Inge Sybrandi works on the Ponoka Ag Centre’s mural in her Ponoka basement.

Mural a big job for artist

Art is often a journey for its creators.

PONOKA — Art is often a journey for its creators.

But Inge Sybrandi’s latest artistic journey is measurable — 100 feet to be exact.

The 29-year-old Ponoka artist behind IngesArt recently landed the biggest commission of her career, a history of rodeo in 24 panels that will run the length of a wall in the Canadian Professional Rodeo Hall of Fame, located in the new Ponoka Ag Event Centre.

Sybrandi was approached by hall of fame organizers at last year’s Ponoka Stampede art show and asked if she was interested in doing a large mural.

But it was only when she stood in the hall and looked up at the space they wanted covered that the scale of the endeavour hit her.

“Holy crap,” she remembers thinking, laughing at the memory.

But the commission had some key things going for it. It gave the artist, who was well known locally for her pencil skills, a chance to tackle a major painting project, and it gave her a giant-sized billboard to get her name out to more potential clients.

So, in true grabbing-the-bull-by-the-horns spirit, she said yes.

“I always wanted to paint. It was just getting there,” she says. “Just getting this job, (it) was really where I wanted to be.”

“At least after this when I’ve done 100 feet, I can call myself a painter.

“I’ll be a painter — or crazy — one of the two,” quips Sybrandi, in her basement studio where the first five panels took shape. They were ready in time for the grand opening of the hall of fame on June 30.

It is a daunting task she has set herself — how to capture the drama, pageantry and history of rodeo in oil and acrylic paints.

Not to mention the challenge of creating two dozen compositions that must stand alone as individual paintings while forming a cohesive theme.

Sybrandi is no greenhorn when it comes to bringing the world of horses and rodeo to life, having completed four calendars illustrated with her detailed pencil renderings of western scenes and memorable individuals.

Her resume also includes numerous other commissions for individual customers.

It will take about a year to complete all of the 1.2-metre-by-1.5-metre panels.

Each has already been created in smaller scale in pencil and are transferred to a larger format using a grid.

She admits to being nervous at times about the scale of the project she has taken on. However, a little stress can be useful in spurring an artist to push beyond their comfort zone, she says.

“You just have to push through it and you’ll get there.” Reproducing the history of rodeo is more than an artistic challenge, it’s an exercise in getting it right.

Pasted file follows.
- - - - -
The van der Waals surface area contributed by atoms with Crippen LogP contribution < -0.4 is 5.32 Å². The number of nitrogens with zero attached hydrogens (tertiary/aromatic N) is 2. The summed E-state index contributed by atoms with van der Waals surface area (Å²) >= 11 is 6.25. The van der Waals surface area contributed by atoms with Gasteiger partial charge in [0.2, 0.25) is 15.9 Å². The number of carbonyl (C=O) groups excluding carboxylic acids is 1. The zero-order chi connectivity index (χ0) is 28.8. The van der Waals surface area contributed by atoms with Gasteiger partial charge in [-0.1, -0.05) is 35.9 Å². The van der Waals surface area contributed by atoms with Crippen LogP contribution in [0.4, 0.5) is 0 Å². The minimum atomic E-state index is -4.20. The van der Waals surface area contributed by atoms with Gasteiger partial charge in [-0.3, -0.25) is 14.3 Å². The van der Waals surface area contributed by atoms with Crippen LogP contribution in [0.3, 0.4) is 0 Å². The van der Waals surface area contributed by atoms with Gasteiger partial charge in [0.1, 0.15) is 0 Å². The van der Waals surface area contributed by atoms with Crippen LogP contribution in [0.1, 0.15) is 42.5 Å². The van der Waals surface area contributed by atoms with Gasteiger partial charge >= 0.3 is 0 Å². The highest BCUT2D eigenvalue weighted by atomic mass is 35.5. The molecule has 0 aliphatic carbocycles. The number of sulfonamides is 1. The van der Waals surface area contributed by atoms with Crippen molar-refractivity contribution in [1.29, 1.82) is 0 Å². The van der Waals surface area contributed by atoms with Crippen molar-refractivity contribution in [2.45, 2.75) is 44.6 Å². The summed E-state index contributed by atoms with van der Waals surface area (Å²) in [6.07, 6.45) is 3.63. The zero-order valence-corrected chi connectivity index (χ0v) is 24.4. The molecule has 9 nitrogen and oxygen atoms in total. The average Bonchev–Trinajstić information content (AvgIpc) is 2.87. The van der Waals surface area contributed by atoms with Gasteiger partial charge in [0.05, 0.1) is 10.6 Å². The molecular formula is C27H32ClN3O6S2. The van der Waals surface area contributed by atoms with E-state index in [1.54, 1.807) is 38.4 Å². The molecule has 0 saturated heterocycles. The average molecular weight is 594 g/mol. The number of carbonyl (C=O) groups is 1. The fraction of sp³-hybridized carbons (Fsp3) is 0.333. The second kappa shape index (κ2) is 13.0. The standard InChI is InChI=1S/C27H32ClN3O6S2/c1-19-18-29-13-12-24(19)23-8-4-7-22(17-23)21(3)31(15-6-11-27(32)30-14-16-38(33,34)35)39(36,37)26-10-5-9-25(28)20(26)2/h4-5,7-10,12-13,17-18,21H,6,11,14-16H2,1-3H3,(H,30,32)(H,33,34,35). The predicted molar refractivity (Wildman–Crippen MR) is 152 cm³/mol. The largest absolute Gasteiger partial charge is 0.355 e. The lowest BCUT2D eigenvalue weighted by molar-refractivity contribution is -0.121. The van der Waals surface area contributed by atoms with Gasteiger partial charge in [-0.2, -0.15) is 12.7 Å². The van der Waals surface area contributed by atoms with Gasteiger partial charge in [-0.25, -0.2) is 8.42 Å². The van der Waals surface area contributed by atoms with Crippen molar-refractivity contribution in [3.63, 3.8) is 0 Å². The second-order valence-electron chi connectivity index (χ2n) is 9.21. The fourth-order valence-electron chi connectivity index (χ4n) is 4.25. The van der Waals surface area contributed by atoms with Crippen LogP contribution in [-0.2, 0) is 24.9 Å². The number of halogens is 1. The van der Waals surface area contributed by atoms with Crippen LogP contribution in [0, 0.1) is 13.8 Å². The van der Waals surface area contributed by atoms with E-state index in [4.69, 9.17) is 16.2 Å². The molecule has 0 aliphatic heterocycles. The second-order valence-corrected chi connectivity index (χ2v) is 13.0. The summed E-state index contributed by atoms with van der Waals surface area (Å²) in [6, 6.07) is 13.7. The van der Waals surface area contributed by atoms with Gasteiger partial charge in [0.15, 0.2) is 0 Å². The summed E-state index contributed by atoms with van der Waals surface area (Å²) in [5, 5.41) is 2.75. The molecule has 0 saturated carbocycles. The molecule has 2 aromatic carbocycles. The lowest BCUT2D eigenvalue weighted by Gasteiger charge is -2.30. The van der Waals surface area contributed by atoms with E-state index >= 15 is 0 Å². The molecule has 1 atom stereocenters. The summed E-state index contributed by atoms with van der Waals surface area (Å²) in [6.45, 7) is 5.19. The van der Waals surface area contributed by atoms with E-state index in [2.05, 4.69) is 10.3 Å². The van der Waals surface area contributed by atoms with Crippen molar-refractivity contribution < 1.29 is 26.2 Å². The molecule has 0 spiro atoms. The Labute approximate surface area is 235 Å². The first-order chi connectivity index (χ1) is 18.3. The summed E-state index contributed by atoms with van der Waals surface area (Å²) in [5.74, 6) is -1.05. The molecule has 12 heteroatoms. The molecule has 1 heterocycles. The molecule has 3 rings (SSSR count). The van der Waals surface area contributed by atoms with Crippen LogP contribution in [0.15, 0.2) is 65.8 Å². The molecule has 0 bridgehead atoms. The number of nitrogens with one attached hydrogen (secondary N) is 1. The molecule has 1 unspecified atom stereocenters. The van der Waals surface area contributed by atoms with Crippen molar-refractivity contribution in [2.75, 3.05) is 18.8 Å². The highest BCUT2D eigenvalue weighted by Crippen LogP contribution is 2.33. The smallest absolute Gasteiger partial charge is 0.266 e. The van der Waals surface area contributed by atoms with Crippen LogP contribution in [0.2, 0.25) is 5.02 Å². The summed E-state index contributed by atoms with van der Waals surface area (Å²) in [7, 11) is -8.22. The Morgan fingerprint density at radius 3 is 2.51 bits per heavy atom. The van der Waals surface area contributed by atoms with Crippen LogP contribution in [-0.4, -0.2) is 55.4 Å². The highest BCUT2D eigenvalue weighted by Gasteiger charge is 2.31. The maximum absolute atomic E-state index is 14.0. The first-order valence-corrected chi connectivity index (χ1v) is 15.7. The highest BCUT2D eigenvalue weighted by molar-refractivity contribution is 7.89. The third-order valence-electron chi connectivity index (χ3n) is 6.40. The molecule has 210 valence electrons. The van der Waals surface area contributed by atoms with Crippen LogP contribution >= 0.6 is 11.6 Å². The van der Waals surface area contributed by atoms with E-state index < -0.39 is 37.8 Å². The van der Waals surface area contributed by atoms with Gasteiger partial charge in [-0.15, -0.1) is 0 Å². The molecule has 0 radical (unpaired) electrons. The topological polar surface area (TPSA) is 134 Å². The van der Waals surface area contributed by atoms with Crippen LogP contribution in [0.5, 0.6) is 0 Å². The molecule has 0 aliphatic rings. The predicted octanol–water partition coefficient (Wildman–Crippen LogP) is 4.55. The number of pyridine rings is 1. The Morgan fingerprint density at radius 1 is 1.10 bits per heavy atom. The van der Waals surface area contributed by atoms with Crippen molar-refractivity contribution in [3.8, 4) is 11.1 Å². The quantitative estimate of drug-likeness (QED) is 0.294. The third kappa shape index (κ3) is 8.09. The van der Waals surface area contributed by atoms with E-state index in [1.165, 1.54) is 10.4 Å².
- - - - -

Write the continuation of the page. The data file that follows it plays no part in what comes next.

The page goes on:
“People pick out the details, so it has to speak to them. Otherwise, I don’t feel I’m doing my job.”

A few have seen the works in progress and early reviews have been encouraging.

Research has been a big part of the project. Sybrandi was able to drawn upon a lot of the digging and photo collecting she did for the last calendar she produced, which celebrated the 75th anniversary of the Ponoka Stampede.

Her past work has taught her the importance of attention to detail. Cowboys know when the stirrups aren’t right or a rider’s posture looks wrong.

That’s one of the reasons she makes the effort to get out and see what life on the farm is like. Recently, she went out to a local ranch, camera in hand, for branding day. Cattle producers love seeing her take the time to see how things are done.

Sybrandi comes by her country credentials honestly. She grew up on a dairy farm and immigrated to Canada from the Netherlands when she was 13. She completed the Olds Equestrian Science program, has worked for a thoroughbred breeder and spent a couple of years on the crew of chuckwagon racer Troy Dorchester.

Art always remained a part of her life, though.

She is grateful to have reached the point in her career where her art, and a custom framing business she runs, provide enough income to pay the bills.

“It’s so hard making a living as an artist. People always say that — but it really is.”

On top of those pursuits, she organized the Ponoka Stampede art show and a live auction, while working to complete the rodeo panels.

“I’m living on coffee at the moment.”

While the trail ahead remains long, Sybrandi has already passed a milestone.

“I have learned this is definitely what I should be doing in life. For sure.”

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